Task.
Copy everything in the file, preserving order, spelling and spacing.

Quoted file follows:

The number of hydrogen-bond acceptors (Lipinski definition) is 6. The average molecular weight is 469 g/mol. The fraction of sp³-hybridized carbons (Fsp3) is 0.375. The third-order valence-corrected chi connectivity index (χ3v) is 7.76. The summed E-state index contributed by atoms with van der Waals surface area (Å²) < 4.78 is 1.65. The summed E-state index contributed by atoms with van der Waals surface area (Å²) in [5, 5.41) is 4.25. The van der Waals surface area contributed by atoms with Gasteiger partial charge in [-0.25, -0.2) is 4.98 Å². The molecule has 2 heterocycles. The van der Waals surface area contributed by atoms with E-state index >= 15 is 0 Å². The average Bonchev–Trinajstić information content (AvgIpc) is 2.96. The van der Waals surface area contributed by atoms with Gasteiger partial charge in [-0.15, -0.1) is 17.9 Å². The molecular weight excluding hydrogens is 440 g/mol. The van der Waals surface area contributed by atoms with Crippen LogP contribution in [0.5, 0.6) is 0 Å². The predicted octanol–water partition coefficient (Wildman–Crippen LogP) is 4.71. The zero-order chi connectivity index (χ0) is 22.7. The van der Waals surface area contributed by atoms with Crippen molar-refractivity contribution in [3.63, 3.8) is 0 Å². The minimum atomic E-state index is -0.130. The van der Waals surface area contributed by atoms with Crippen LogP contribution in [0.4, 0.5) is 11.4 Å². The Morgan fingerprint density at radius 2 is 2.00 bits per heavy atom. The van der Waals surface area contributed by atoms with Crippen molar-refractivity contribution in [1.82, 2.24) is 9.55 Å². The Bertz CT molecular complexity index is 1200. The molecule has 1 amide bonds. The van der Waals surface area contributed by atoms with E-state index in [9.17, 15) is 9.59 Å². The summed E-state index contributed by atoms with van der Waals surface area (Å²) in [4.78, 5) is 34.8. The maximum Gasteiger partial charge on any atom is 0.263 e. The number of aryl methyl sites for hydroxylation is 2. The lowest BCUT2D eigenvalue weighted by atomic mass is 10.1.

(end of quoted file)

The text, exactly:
The number of hydrogen-bond acceptors (Lipinski definition) is 6. The average molecular weight is 469 g/mol. The fraction of sp³-hybridized carbons (Fsp3) is 0.375. The third-order valence-corrected chi connectivity index (χ3v) is 7.76. The summed E-state index contributed by atoms with van der Waals surface area (Å²) < 4.78 is 1.65. The summed E-state index contributed by atoms with van der Waals surface area (Å²) in [5, 5.41) is 4.25. The van der Waals surface area contributed by atoms with Gasteiger partial charge in [-0.25, -0.2) is 4.98 Å². The molecule has 2 heterocycles. The van der Waals surface area contributed by atoms with E-state index >= 15 is 0 Å². The average Bonchev–Trinajstić information content (AvgIpc) is 2.96. The van der Waals surface area contributed by atoms with Gasteiger partial charge in [-0.15, -0.1) is 17.9 Å². The molecular weight excluding hydrogens is 440 g/mol. The van der Waals surface area contributed by atoms with Crippen LogP contribution in [0.5, 0.6) is 0 Å². The predicted octanol–water partition coefficient (Wildman–Crippen LogP) is 4.71. The zero-order chi connectivity index (χ0) is 22.7. The van der Waals surface area contributed by atoms with Crippen molar-refractivity contribution in [3.63, 3.8) is 0 Å². The minimum atomic E-state index is -0.130. The van der Waals surface area contributed by atoms with Crippen LogP contribution in [0.4, 0.5) is 11.4 Å². The Morgan fingerprint density at radius 2 is 2.00 bits per heavy atom. The van der Waals surface area contributed by atoms with Crippen molar-refractivity contribution in [1.82, 2.24) is 9.55 Å². The Bertz CT molecular complexity index is 1200. The molecule has 1 amide bonds. The van der Waals surface area contributed by atoms with E-state index in [9.17, 15) is 9.59 Å². The summed E-state index contributed by atoms with van der Waals surface area (Å²) in [4.78, 5) is 34.8. The maximum Gasteiger partial charge on any atom is 0.263 e. The number of aryl methyl sites for hydroxylation is 2. The lowest BCUT2D eigenvalue weighted by atomic mass is 10.1.